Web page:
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Art & Art History

Posters to Postage Stamps: An Exhibition of Contemporary Dutch Design

Wednesday, November 05, 1986–Saturday, December 06, 1986
Gallery 400
400 South Peoria Street, Chicago, IL 60607

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Posters to Postage Stamps: An Exhibition of Contemporary Dutch Design highlights over one hundred printed objects produced during the last ten years (1976-86) by a group of Dutch designers. These included Jan van Toorn, Anton Beeke, Wim Crouwel, Gert Dumbar, Ko Sliggers, and others. The material was of special interest to Chicago designers in particular because of the Modernist Bauhaus heritage shared by the Americans and Dutch alike. Stylistically, this work enlivens the simple typefaces and angular layouts, characteristic of early Bauhaus designs, with visual puns, commercial art techniques, and decorative patterns.

Dutch graphic designers, tougher and more socially conscious than their American New Wave counterparts, became trendsetters on the European and American art scene. This exhibition, featuring posters, stationery, catalogs, postage stamps, calendars, record jackets, magazines, brochures, and other printed items, documented the range and imaginative vitality of Dutch design. The exhibition mapped out the two poles of Dutch design in the mid-1980s: the rational, minimalist tendencies of Total Design, on the one hand, and the more radical, image-oriented work of Hard Werken, a Rotterdam studio, on the other. Posters to Postage Stamps also documented the taste-making role in the Netherlands of cultural institutions and the Dutch postal service (PTT): the “look” of museum catalogs, postage stamps, and banknotes was adopted by the private industry for advertising campaigns and corporate publications.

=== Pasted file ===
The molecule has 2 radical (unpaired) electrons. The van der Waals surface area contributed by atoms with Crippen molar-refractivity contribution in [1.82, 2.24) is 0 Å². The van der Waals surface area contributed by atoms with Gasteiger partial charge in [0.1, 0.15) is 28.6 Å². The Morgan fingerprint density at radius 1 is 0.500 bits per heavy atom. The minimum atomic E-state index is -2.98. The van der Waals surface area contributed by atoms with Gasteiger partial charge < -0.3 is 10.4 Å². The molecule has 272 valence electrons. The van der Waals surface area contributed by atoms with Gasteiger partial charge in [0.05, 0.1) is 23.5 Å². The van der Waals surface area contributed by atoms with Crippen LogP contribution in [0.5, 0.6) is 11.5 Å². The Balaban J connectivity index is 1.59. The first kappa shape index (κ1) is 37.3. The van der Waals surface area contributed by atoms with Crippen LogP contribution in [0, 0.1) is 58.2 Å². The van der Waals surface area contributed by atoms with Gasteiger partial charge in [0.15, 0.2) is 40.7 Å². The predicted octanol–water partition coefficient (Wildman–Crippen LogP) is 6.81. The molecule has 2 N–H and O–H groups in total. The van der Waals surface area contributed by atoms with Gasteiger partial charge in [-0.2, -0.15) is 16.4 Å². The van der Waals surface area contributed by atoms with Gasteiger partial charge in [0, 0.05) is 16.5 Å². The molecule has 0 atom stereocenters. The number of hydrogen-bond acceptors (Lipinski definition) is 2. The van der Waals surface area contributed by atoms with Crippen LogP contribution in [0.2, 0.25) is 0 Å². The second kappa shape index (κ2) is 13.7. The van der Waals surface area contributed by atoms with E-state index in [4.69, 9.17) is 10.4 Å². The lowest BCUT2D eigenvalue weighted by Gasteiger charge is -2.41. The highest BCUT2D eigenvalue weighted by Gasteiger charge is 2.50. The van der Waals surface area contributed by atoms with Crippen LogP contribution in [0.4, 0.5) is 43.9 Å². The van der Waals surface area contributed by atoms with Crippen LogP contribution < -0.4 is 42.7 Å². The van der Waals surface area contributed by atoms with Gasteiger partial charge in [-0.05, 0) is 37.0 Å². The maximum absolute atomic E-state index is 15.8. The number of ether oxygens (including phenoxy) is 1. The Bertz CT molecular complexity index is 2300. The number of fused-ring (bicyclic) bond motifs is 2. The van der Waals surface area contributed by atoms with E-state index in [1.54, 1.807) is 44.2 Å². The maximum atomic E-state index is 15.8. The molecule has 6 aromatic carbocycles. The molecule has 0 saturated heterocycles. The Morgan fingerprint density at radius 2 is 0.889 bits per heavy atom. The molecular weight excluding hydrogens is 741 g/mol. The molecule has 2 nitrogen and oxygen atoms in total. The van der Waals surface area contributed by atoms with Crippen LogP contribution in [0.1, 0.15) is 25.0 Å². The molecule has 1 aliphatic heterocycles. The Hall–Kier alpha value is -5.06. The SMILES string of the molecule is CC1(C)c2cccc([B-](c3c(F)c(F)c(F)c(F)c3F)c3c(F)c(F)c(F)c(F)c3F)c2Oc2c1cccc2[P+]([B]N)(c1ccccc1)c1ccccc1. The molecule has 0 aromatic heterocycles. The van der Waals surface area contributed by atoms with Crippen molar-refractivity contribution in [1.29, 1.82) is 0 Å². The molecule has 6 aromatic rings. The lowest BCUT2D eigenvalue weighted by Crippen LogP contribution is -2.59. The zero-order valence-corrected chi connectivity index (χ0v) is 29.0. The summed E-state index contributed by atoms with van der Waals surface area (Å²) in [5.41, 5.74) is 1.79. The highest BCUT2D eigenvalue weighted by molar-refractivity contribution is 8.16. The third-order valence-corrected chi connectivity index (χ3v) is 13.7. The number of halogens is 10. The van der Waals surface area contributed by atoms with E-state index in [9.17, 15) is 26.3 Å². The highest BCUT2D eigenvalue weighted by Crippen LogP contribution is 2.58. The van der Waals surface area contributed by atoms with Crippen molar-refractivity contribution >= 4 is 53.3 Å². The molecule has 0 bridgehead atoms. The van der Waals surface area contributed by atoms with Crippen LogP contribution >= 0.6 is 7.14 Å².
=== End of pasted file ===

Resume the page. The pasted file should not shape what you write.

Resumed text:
The core of the Gallery 400 show came from the collection of Katherine McCoy, Professor of Design at the Cranbrook Academy of Art. The pieces from her collection were organized into an exhibition by Ms. McCoy and Doug Kisor of the Eastern Michigan University Department of Art (shown at Eastern Michigan University and Carnegie-Mellon University). Gallery 400 added further materials, a mini-exhibition focusing on the production of Hard Werken of Rotterdam, in consultation with Dutch designer Kees de Gruiter and Victor Margolin, UIC Professor of Design History. A poster designed by Hard Werken and produced by Gallery 400 publicized the show and extended the collaboration between the gallery and the design firm.

A lecture by Victor Margolin on contemporary Dutch design in a historical context complemented the exhibition, as did a talk by Katherine McCoy at the Graham Foundation.